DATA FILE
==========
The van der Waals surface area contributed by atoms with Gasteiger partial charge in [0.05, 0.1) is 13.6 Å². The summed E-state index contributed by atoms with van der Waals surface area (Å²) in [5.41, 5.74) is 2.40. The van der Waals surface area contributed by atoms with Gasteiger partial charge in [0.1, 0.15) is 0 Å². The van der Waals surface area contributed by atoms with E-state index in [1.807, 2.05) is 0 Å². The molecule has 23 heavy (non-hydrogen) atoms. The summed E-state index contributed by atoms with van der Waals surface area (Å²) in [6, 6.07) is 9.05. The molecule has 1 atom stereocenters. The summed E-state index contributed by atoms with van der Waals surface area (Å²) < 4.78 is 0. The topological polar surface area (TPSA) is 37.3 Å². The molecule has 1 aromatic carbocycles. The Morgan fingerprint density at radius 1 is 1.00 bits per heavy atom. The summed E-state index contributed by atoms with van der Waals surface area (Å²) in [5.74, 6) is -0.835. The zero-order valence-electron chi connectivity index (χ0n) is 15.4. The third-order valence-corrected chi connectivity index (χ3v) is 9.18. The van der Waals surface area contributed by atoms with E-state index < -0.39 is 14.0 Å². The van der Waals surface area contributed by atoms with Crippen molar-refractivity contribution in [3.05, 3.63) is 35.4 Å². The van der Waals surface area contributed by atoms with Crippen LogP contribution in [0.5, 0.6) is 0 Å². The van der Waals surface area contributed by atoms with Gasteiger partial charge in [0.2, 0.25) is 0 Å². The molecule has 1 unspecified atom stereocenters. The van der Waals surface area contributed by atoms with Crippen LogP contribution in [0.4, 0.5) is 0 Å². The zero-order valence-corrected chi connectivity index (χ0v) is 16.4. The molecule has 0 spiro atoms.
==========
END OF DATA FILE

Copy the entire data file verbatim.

The van der Waals surface area contributed by atoms with Gasteiger partial charge in [0.05, 0.1) is 13.6 Å². The summed E-state index contributed by atoms with van der Waals surface area (Å²) in [5.41, 5.74) is 2.40. The van der Waals surface area contributed by atoms with Gasteiger partial charge in [0.1, 0.15) is 0 Å². The van der Waals surface area contributed by atoms with E-state index in [1.807, 2.05) is 0 Å². The molecule has 23 heavy (non-hydrogen) atoms. The summed E-state index contributed by atoms with van der Waals surface area (Å²) in [6, 6.07) is 9.05. The molecule has 1 atom stereocenters. The summed E-state index contributed by atoms with van der Waals surface area (Å²) < 4.78 is 0. The topological polar surface area (TPSA) is 37.3 Å². The molecule has 1 aromatic carbocycles. The Morgan fingerprint density at radius 1 is 1.00 bits per heavy atom. The summed E-state index contributed by atoms with van der Waals surface area (Å²) in [5.74, 6) is -0.835. The zero-order valence-electron chi connectivity index (χ0n) is 15.4. The third-order valence-corrected chi connectivity index (χ3v) is 9.18. The van der Waals surface area contributed by atoms with E-state index < -0.39 is 14.0 Å². The van der Waals surface area contributed by atoms with Crippen molar-refractivity contribution in [3.05, 3.63) is 35.4 Å². The van der Waals surface area contributed by atoms with Crippen LogP contribution in [0.5, 0.6) is 0 Å². The van der Waals surface area contributed by atoms with Gasteiger partial charge in [0.2, 0.25) is 0 Å². The molecule has 1 unspecified atom stereocenters. The van der Waals surface area contributed by atoms with Crippen LogP contribution in [0.4, 0.5) is 0 Å². The zero-order valence-corrected chi connectivity index (χ0v) is 16.4. The molecule has 0 spiro atoms.